Is Now the Right Time to Invest in Travel Stocks?

Airbnb, Delta and hotel stocks are benefiting from the resurgence in travel since the peak of the pandemic.
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Written by Steven Porrello
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Edited by Rick VanderKnyff
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For an economy that’s weakening and a trading environment characterized by fear and hesitations, the travel sector — by no means invulnerable to recessions — is having a breakout year.

As of the end of trading Thursday, the Dow Jones Industrial Average was up a scant 0.05% year to date. But the Dow Jones U.S. Travel & Tourism Total Stock Market Index, or DWCTTR, which tracks major travel companies in that sector, was up more than 29%.

That’s a wide margin, especially for a sector still recovering from a pandemic that almost killed it.

Though travel companies still have challenges, they’ve been growing significantly in a weak economy. Is now the best time to invest in travel stocks? Let’s look at two positive trends in the industry and see.

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Travel is outperforming the broader market 

So far in 2023, nearly every travel-related index is outperforming major market indices. For example, here’s how the S&P 500 compares with three travel and tourism exchange-traded funds, or ETFs:


Year-to-date returns

Notable companies

S&P 500


Apple, Microsoft, Amazon, Alphabet.

ETFMG Travel Tech ETF (AWAY)


Airbnb, Booking Holdings, Tripadvisor, Uber.

Global Travel Beneficiaries ETF (JRNY)


Booking Holdings, Airbnb, Marriott, Hilton.

Defiance Hotel, Airline, and Cruise ETF (CRUZ)


Marriott, Hilton, Delta Air Lines, Carnival, Southwest.

Taken after hours Thursday, Feb. 23.

The travel sector is even performing better than most “safe” stocks, like utility and bank companies. For comparison, here’s how the DWCTTR compares with similar Dow Jones indices for banks, food and utility companies.


Year-to-date returns

Dow Jones U.S. Travel & Tourism Total Stock Market Index


Dow Jones U.S. Banks Index


Dow Jones U.S. Food & Beverage Total Stock Market Index


Dow Jones Utility Average Index


Dow Jones Industrial Average


Taken after hours Thursday, Feb. 23.

Such wide margins between the travel sector and popular market indices point to the optimism around travel companies in general, even while investors take a cynical position to the market as a whole.

Travel companies crushed analysts’ expectations

Exactly why investors are feeling enthused about travel has much to do with the fourth-quarter earnings reports released by the sector’s leading companies.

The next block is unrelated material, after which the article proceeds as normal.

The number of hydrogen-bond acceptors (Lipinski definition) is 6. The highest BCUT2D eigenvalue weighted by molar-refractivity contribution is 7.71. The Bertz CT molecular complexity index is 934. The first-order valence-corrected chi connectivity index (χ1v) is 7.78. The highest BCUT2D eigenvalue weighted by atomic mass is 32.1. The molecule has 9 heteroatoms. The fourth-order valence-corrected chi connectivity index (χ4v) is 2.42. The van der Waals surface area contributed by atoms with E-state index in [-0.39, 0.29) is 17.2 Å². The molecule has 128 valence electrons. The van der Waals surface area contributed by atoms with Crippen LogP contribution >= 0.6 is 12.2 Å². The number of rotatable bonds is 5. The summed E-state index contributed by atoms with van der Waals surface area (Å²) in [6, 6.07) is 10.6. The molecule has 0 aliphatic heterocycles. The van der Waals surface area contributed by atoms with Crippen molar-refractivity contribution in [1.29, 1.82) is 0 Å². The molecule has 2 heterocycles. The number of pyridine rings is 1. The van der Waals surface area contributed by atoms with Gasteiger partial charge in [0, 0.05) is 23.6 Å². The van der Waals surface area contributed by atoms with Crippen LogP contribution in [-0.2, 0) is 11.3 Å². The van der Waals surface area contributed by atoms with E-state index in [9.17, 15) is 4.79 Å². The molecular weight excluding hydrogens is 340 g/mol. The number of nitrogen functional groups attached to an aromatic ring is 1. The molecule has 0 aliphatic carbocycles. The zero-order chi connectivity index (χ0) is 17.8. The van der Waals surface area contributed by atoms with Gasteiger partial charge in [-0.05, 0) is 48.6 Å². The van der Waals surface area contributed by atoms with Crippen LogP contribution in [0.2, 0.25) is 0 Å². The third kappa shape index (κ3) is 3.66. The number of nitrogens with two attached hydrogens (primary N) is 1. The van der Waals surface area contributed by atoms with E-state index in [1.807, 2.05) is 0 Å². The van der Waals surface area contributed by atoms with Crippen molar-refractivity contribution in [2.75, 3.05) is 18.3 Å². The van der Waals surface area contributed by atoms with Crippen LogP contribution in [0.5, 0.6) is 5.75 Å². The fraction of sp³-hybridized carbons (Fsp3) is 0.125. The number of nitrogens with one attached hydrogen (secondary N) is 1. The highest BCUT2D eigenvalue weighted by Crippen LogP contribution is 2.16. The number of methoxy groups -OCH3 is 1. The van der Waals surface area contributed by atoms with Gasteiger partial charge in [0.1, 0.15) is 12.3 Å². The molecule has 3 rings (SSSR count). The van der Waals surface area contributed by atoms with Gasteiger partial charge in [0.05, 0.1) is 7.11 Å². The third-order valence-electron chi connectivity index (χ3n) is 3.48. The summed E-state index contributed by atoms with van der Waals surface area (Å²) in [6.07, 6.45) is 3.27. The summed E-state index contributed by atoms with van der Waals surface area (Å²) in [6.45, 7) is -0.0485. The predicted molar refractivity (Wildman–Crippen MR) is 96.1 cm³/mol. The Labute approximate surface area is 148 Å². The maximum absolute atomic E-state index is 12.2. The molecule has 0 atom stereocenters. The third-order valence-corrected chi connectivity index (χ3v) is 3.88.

In a nutshell, companies from every segment of the sector — from hotel chains to airlines — toppled Wall Street’s expectations.

Major hotel companies, for instance, had higher-than-expected revenues per available room, or RevPAR. Marriott’s RevPAR has grown 28.8% since 2021 and 5% compared with 2019, just before the COVID-19 pandemic. Meanwhile, Hilton’s RevPAR grew 24.8% year over year and 7.5% from 2019, and Hyatt grew its RevPAR 34.8% from 2021 and 2.4% from 2019.

Airbnb, a short-term vacation rental company, also reported stronger revenues and net income than consensus estimates. The release of its fourth-quarter earnings report led to the company's best market day — a whopping 13.35% gain.

Then there were airlines. Delta’s fourth-quarter revenues and profits toppled expectations, as did those of United Airlines and American Airlines. In fact, the International Air Transport Association, or IATA, expects airline companies in 2023 to report their first profitability since before the pandemic.

All in all, travel companies have performed solidly since the start of the year. Here’s a quick look at year-to-date gains for eight major companies in the sector:

Travel company

Year-to-date returns



American Airlines


Booking Holdings












Taken after hours Thursday, Feb. 23.

So is now the right time to buy travel stocks? If anything, buying shares in a travel-focused ETF could help you take advantage of gains within the larger sector. Individual travel stocks can be jumpy, but moderate exposure — alongside more stable stocks like blue chips — might help you in the long term if these positive trends continue.

Another positive trend for the travel sector

  • Chinese travelers are returning. In January 2023, China reopened outbound travel. Chinese tourists in 2019 totaled roughly 154 million, dropping significantly to 20.3 million in 2020 and 25 million in 2021. Though it could take some time before the number of Chinese travelers returns to pre-pandemic levels, the boost in global tourism gross domestic product is coming. 

Negative trends to watch for

  • Not enough jets to accommodate travelers. Airlines were unable to invest heavily in their fleets during the pandemic. In the short term, that could mean fewer operating jets than travelers who want to fly.

  • Staffing shortages. Airlines have fewer pilots in the job market, while airports and hotels are still struggling to attract workers.

  • Greater demand for travel doesn’t necessarily mean greater spending. Rising inflation and fears of a recession could lead travelers to be more frugal. Likewise, travelers might select shorter stays, cheaper flights and forgo traditional expenses, like eating out, buying souvenirs or driving instead of flying.

The author owned shares in Airbnb at the time of publication.

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